At least the Murphys put their money where their mouth was when they re-emerged this month, playing an auditorium in Mission Hill instead of a more lucrative club gig. Still, with a repertoire including songs that dis Lansdowne Street and rework the tale of Charlie on the MTA, this is an outfit that locals of all stripes can get behind -- providing that they actually get to see the band.

But, as Sting pointed out when he was less boring: when the world is running down you make the best of what's still around. So it makes sense that Buffalo Tom, the model of a heartfelt and hard-working Boston band, made a resurgence in our poll this year. In contrast to the Murphys, Buff Tom have played every hometown gig they can, finding that local fans remain diehard after the fickle marketplace (which should have taken the Smitten album more to heart) moves on.

Still, we'd guess that people weren't voting for Buffalo Tom as a gesture of solidarity -- more likely, they just thought "Rachael" was a good song. And they're right: a classic-model Buff Tom romantic outburst, it's their most obvious follow-up to "Taillights Fade," which was all over this poll in 1993. But this time the hit came from bassist Chris Colbourn -- in terms of singing or songwriting, the band's George Harrison figure. Which makes Colbourn an unlikely winner for our Best Male Vocalist category -- the first time a lead singer's award has gone to someone who's not, for the most part, the lead singer. By now Colbourn's contributions to the Buff Tom catalogue could fit comfortably on one album -- and it would be a mighty fine album. But we'd love to know how many voters are honestly into Colbourn's side of the band, and how many are just mistaking him for Bill Janovitz. (Psst: If you really are a fan of Colbourn's songs in particular, you should know that he's got an especially strong one on the local acoustic Kimchee label compilation In My Living Room).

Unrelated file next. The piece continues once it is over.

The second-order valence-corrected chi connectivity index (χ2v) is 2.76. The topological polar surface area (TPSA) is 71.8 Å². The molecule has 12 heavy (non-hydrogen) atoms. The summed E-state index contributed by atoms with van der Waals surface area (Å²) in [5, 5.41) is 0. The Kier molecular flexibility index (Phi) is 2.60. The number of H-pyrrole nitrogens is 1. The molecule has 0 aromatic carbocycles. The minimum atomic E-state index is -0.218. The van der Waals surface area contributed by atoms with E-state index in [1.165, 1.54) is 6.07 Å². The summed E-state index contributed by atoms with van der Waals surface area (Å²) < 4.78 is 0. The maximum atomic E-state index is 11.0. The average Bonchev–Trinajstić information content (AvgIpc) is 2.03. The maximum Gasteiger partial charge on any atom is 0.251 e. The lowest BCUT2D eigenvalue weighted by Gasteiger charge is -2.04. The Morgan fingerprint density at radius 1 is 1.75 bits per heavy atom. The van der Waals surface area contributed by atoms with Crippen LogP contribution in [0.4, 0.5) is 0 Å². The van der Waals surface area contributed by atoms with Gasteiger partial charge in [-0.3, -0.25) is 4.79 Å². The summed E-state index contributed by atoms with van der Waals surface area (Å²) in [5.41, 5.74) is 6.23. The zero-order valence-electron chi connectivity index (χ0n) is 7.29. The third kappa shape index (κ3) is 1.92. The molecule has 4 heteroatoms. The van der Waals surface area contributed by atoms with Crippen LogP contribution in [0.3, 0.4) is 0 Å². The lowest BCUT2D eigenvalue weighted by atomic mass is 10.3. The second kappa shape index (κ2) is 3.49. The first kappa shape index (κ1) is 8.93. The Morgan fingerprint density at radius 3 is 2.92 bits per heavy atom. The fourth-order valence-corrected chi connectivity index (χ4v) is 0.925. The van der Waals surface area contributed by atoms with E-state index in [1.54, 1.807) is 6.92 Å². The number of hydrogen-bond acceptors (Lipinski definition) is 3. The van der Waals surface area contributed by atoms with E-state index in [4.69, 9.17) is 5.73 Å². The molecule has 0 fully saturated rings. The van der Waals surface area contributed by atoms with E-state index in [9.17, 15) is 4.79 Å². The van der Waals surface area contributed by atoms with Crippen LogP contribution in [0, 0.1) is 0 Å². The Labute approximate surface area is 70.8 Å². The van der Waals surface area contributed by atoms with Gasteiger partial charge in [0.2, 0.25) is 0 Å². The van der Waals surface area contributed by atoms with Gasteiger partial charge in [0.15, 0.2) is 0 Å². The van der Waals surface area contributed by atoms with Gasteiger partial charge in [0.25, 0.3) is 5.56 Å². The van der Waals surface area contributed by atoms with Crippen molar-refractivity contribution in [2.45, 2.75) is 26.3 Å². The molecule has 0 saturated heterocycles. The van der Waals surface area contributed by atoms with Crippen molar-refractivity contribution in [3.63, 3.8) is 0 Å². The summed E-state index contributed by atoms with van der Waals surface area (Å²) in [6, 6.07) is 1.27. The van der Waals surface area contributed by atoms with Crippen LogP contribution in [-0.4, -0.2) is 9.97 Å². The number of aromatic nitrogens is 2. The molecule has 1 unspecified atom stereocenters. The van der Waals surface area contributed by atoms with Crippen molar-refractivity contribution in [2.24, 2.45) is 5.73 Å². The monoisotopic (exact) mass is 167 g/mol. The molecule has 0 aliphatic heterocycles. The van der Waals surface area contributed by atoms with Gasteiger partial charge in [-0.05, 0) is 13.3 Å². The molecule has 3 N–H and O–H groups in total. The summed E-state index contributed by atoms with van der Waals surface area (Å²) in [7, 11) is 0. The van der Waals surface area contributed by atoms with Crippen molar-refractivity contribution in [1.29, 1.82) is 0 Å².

Locals also stood by Mary Lou Lord, even though her poll-winning Got No Shadow (Sony) is more than a year old, and she's been largely MIA since then -- during a checkered year that began with an aborted tour and a spell in rehab and ended with her marriage (to Raging Teens frontman Kevin Patey) and motherhood. And a recent sold-out show at the Middle East suggests she's staying on an upswing.

One genre that's flourishing more than ever is metal -- but what does it say that one of the year's few national breakouts, Godsmack's debut, was broken by the Worcester headbangers at WAAF? We jaded folks can insist that this kind of thing used to play all the time at Narcissus in Kenmore Square, when the cool bands were across the street at the Rat. But frontman Sully Erna's been down this road before with Seka/Strip Mind, and his current band plugs in to an up-to-date style by blending the metallics with samples and hip-hop flavoring. This genre, as we all know, was invented by Vanilla Ice, and it's called "skate rock" -- if you don't believe us, just ask him.